Monday, August 27, 2012

Fall Webworm Prevalent in Central PA

In driving around the region we see a severe infestation of fall webworm showing up......more than in most years.  This pest is easily recognized by the tent-like webs they make at the ends of branches while they skeletonize and consume the leaves.  The webs provide protection from predators.  The caterpillars feed on almost 90 species of deciduous trees, most commonly attacking hickory, walnut, birch, cherry, and crabapple.

Fall webworm is a native pest but entomology experts aren't sure why we are seeing so much of this insect this year.  They suspect it may be due to the very early spring and mild winter we had as this insect has to overwinter in the pupal stage.  Luckily fall or late summer defoliators are much less destructive and stressful on the tree than spring defoliators, like gypsy moth.  The tree has already set a bud for next years growth and as long as the bud is not disturbed the trees will generally refoliate just fine next spring.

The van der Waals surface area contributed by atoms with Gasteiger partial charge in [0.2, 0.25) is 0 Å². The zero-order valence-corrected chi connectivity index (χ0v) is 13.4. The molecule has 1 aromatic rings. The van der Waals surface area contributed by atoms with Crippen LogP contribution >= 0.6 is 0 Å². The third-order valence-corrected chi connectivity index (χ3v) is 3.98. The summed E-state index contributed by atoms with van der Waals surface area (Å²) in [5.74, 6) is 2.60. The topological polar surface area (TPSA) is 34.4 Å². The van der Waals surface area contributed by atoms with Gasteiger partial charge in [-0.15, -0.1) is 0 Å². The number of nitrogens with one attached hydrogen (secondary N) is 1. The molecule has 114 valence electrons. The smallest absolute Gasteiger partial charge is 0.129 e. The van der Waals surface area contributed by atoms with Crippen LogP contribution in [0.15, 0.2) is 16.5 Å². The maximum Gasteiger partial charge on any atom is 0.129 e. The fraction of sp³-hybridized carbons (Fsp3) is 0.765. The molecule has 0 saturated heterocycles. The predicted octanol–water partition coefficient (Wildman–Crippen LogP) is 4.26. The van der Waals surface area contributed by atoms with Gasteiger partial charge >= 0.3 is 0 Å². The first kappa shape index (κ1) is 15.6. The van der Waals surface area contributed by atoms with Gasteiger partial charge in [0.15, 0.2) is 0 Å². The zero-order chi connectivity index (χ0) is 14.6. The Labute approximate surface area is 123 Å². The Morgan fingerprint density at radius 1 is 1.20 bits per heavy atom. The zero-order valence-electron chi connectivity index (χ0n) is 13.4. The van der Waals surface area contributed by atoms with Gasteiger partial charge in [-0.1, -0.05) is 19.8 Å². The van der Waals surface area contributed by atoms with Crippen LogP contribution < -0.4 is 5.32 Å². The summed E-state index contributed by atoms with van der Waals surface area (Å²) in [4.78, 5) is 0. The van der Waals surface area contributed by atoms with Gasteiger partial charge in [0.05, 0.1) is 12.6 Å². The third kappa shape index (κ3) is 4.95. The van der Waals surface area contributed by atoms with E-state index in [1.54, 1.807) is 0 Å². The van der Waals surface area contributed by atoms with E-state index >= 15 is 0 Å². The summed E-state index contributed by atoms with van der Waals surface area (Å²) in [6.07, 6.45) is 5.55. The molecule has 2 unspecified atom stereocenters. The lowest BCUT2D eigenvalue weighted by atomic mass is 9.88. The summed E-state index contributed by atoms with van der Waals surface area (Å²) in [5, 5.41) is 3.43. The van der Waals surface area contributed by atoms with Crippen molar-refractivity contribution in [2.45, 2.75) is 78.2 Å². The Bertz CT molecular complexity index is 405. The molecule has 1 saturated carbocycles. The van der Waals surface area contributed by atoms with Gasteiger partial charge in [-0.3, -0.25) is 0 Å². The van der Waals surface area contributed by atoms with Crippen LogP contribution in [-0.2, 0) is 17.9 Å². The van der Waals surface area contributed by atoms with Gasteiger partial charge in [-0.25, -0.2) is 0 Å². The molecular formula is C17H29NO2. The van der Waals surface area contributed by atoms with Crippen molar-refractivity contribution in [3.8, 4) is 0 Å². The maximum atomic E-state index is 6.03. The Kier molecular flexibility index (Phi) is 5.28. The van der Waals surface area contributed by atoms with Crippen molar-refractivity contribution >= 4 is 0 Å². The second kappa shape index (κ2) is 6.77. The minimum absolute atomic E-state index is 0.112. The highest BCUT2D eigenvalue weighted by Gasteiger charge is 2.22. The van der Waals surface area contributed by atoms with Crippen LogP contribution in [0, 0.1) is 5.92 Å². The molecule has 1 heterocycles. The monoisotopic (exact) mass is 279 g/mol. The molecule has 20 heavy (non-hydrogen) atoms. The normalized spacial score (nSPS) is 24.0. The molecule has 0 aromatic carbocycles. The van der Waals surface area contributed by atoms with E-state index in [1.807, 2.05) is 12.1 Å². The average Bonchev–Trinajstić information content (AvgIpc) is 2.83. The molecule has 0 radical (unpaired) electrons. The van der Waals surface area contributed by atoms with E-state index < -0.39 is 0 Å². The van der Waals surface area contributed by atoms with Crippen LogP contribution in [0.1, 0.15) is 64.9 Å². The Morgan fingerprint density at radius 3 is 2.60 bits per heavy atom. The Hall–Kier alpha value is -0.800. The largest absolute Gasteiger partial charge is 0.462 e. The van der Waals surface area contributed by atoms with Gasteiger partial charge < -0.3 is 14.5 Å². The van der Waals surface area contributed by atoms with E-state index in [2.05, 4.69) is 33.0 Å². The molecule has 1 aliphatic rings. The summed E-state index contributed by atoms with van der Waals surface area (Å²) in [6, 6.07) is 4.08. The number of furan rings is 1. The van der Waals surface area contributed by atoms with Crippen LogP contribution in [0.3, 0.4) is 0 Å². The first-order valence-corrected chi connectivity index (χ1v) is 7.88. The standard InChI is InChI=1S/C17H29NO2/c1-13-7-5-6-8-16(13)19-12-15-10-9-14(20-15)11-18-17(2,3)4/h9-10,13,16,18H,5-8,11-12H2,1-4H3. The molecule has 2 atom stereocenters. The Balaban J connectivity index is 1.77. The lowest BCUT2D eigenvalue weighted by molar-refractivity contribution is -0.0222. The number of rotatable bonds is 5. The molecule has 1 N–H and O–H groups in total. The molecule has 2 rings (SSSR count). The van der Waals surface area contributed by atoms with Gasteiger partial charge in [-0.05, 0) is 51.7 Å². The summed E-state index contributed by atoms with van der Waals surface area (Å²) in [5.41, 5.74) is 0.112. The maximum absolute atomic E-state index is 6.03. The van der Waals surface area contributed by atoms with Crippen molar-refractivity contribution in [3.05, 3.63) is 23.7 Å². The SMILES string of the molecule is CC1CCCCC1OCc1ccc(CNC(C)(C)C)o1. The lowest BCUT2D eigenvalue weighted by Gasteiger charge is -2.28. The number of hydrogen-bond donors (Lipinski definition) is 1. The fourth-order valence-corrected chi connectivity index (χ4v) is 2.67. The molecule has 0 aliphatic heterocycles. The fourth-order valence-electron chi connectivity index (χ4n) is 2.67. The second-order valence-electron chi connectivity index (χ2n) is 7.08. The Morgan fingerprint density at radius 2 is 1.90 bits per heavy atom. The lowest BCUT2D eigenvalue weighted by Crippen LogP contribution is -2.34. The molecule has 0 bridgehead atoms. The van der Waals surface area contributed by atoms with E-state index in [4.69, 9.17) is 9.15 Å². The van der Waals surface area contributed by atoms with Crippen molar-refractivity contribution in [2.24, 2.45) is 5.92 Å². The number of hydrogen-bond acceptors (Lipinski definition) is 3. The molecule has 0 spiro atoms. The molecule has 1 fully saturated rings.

The webs can be pruned out or manually removed.  There are also a large number of insecticides labeled for webworm control.  To be most successful treatments need to be made when webs are small in late June through July.

To read the full Penn State Extension Entomology Fact Sheet click here.

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